Best of all, “the Administration issued a memo on Friday, October 28th to all City workers in support of the “Stop Work” strike scheduled for Wednesday, giving all employees, except for police officers, permission to take the day off.”

With pay.

One has to appreciate the glorious, revolutionary progress all this represents. In 1946, the Oakland General Strike began spontaneously to support the efforts of the downtrodden working class clerks to unionize, and identified the Mayor and City Council as enemies of the people. 65 years later, the current Mayor has become a supporter of the mob’s efforts to smash the state.

By the way, the department store clerks whose strike triggered the 1946 General Strike gained absolutely no concessions from the evil capitalists from the three day action, and in a profound example of poor sportsmanship, neither the Mayor nor City Council resigned.

Perhaps Mayor Quan’s fate will be different.

Men with hats gather at the site of an overturned car during the 1934 General Strike in San Francisco

Men with hats gather at the site of an overturned car during the 1934 General Strike in San Francisco. Demonstrators dressed much better in those days.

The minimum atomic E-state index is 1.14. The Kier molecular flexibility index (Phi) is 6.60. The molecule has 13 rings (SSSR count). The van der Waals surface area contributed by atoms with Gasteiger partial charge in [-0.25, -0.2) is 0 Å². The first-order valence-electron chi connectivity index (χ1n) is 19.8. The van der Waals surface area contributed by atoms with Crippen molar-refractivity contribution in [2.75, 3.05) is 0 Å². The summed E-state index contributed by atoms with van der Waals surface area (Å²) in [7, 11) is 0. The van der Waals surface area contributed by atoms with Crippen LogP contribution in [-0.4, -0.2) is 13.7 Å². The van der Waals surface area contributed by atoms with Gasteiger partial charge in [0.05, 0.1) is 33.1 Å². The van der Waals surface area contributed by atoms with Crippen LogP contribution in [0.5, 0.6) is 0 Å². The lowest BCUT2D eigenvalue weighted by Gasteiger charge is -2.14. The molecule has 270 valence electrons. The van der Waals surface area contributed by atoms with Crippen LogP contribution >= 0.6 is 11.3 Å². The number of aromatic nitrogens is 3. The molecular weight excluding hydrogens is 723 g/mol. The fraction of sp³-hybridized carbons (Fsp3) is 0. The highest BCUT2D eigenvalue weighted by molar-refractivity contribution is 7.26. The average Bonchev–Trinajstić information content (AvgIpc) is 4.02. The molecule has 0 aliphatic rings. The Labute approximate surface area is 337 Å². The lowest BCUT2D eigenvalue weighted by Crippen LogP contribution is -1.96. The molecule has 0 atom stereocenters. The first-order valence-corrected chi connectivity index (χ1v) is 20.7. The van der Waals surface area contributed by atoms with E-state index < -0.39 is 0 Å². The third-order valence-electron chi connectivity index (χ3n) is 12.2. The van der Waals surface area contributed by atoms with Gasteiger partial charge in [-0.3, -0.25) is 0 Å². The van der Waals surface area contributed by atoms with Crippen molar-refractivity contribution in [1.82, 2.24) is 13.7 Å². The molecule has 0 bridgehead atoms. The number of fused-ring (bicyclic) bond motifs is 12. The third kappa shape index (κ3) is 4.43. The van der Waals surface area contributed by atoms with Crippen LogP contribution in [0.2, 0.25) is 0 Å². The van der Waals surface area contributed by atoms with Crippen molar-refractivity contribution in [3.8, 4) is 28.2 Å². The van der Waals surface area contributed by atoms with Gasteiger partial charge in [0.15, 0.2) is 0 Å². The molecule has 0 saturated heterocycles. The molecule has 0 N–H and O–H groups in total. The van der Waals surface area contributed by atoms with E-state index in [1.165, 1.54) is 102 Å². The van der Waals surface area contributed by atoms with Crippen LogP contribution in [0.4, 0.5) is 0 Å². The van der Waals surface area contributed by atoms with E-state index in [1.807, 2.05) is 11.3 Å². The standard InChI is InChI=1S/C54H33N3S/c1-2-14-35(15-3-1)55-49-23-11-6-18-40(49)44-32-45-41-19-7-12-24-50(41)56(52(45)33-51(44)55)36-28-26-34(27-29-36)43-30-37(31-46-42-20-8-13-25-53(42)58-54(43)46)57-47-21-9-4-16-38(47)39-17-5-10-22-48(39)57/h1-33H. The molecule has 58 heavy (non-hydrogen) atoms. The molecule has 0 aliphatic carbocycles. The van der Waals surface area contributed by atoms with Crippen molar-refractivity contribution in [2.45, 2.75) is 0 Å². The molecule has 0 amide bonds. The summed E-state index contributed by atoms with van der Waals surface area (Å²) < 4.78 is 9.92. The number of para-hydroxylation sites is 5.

About the Author

- Russell Halley is a lifelong political voyeur. Halley started writing for weekly newspapers in the early 70's, and advanced to a successful career as a freelancer, having been published in several national magazines. Eventually, however, the call of commerce lured him away and he switched to circulation, working with many of the largest publishers around the world to increase readership. As an avocation, Russell has always followed and participated in the minutia of the political world, and migrated from a severe left wing point of view to conservatism. He was flattered when the San Jose Mercury News once described his style as “Republican Punk”, and prides himself on a certain expertise in this arena, with a perspective that he hopes sheds light on the issues of the day. Read more of Halley's clips here.